This doesn’t mean there should never be talks. To the extent it is possible to identify Afghan insurgent groups prepared to abandon their jihadi ambitions, lay down arms, and accept the constitution and rule of law, the possibility of negotiations with them should not be excluded, but any such dialogue should be approached with great caution.


Let me conclude by saying that building a stable and secure Afghanistan is a big challenge indeed. Until recently the international community has been unwilling to frankly acknowledge just how big the challenge is, and the scale of the resources that will be needed to achieve it. And member states have been largely unwilling to subsume their own priorities and preferences to a common, coordinated strategy.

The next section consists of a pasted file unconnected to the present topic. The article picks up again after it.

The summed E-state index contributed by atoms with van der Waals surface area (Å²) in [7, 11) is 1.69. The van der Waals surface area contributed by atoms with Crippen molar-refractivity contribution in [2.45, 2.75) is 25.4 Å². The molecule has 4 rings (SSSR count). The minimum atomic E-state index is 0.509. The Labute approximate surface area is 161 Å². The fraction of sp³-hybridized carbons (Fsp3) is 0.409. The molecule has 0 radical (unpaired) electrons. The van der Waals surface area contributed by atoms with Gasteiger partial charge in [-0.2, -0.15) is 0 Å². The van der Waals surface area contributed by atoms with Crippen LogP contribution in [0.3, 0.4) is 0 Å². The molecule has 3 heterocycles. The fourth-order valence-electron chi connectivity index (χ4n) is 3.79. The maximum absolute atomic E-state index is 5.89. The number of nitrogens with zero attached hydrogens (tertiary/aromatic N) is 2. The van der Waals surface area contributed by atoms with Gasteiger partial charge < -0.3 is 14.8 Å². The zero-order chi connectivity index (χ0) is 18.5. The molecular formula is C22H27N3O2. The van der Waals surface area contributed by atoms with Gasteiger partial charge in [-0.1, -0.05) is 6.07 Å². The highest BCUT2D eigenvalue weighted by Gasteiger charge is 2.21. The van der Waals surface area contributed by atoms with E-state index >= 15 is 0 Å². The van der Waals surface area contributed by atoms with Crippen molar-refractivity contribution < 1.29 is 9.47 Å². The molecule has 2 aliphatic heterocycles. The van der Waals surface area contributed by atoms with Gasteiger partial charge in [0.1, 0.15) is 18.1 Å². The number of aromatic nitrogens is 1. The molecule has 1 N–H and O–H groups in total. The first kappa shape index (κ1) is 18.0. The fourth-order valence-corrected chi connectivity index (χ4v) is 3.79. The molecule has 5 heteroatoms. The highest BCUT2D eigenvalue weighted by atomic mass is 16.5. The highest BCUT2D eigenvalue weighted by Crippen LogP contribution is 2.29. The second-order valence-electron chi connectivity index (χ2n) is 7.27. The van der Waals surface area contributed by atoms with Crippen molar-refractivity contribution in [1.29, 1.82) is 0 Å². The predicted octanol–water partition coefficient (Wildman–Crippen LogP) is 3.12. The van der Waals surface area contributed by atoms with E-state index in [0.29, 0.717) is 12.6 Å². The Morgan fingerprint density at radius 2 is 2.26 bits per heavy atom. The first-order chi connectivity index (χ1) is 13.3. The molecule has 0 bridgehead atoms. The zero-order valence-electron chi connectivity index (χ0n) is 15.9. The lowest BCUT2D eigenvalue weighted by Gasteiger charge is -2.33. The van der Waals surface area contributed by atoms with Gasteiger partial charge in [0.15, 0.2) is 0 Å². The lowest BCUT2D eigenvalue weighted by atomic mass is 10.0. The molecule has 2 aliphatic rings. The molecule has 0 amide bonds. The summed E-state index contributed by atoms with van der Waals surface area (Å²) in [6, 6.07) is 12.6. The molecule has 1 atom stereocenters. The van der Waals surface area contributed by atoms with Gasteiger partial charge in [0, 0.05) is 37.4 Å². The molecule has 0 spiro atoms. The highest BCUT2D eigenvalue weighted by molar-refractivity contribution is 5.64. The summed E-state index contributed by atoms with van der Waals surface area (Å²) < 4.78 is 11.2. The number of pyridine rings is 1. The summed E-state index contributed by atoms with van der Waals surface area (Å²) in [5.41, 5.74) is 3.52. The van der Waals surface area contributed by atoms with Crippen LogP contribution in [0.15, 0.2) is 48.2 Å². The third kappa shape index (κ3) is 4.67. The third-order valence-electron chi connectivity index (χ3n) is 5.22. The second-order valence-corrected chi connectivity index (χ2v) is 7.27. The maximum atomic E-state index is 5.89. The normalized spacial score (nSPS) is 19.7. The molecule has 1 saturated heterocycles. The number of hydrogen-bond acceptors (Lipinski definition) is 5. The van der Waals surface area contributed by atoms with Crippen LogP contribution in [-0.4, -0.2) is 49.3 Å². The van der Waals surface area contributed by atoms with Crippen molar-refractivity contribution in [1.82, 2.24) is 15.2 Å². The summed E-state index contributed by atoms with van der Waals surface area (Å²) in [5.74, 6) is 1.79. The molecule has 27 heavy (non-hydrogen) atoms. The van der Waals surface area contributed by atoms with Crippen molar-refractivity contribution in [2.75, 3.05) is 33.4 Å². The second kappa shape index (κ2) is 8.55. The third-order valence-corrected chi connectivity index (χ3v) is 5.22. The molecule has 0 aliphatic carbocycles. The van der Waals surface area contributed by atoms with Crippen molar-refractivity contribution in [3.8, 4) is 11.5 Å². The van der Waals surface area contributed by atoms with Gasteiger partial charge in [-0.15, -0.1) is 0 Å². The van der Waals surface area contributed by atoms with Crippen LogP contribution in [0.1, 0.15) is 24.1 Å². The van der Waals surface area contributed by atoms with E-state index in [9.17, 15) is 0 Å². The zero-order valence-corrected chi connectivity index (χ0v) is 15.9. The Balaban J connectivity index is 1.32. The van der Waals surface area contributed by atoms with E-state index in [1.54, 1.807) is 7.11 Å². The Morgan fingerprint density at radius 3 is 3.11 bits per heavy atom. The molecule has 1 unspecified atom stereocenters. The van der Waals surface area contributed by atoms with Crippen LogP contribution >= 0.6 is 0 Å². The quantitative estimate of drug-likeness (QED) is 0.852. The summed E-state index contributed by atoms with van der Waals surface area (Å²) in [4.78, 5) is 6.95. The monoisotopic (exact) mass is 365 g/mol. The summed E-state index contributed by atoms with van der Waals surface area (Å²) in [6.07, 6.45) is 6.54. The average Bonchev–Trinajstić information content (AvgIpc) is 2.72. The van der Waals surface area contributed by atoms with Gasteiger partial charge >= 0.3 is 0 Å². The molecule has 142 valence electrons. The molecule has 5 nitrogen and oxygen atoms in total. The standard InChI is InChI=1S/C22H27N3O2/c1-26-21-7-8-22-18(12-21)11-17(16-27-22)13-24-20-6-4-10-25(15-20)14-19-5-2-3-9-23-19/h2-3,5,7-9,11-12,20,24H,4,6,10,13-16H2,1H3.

But with a new US administration now making Afghanistan one of its national security priorities there is a real opportunity for the international community to come together to work with the Afghan government to address the drivers of insurgency in Afghanistan.

Success is by no means a given, but as failure will – in the words of President Obama – result in an Afghanistan that will once again be a base for terrorists who want to kill as many people in the West as they can – we all have a critical incentive to get it right.

Thank you.